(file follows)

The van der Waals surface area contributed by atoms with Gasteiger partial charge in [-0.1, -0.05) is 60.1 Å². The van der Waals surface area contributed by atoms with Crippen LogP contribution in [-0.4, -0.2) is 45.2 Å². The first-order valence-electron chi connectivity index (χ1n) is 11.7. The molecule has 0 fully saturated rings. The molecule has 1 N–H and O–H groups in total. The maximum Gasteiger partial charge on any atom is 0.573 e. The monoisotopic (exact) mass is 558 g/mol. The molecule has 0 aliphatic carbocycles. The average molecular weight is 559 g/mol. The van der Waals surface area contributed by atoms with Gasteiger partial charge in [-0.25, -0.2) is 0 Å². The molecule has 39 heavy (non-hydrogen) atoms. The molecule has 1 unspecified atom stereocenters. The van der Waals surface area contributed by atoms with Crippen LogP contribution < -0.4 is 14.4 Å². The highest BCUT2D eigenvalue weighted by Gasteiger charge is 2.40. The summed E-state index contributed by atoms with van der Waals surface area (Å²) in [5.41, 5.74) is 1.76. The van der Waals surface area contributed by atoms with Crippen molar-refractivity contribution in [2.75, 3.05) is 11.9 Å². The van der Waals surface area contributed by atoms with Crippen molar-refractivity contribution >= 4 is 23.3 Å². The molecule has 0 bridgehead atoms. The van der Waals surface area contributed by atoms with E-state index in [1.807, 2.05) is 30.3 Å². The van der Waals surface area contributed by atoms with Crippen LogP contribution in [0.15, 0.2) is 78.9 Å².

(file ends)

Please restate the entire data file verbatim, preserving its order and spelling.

The van der Waals surface area contributed by atoms with Gasteiger partial charge in [-0.1, -0.05) is 60.1 Å². The van der Waals surface area contributed by atoms with Crippen LogP contribution in [-0.4, -0.2) is 45.2 Å². The first-order valence-electron chi connectivity index (χ1n) is 11.7. The molecule has 0 fully saturated rings. The molecule has 1 N–H and O–H groups in total. The maximum Gasteiger partial charge on any atom is 0.573 e. The monoisotopic (exact) mass is 558 g/mol. The molecule has 0 aliphatic carbocycles. The average molecular weight is 559 g/mol. The van der Waals surface area contributed by atoms with Gasteiger partial charge in [-0.25, -0.2) is 0 Å². The molecule has 39 heavy (non-hydrogen) atoms. The molecule has 1 unspecified atom stereocenters. The van der Waals surface area contributed by atoms with Crippen LogP contribution < -0.4 is 14.4 Å². The highest BCUT2D eigenvalue weighted by Gasteiger charge is 2.40. The summed E-state index contributed by atoms with van der Waals surface area (Å²) in [5.41, 5.74) is 1.76. The van der Waals surface area contributed by atoms with Crippen molar-refractivity contribution in [2.75, 3.05) is 11.9 Å². The van der Waals surface area contributed by atoms with Crippen molar-refractivity contribution >= 4 is 23.3 Å². The molecule has 0 bridgehead atoms. The van der Waals surface area contributed by atoms with E-state index in [1.807, 2.05) is 30.3 Å². The van der Waals surface area contributed by atoms with Crippen LogP contribution in [0.15, 0.2) is 78.9 Å².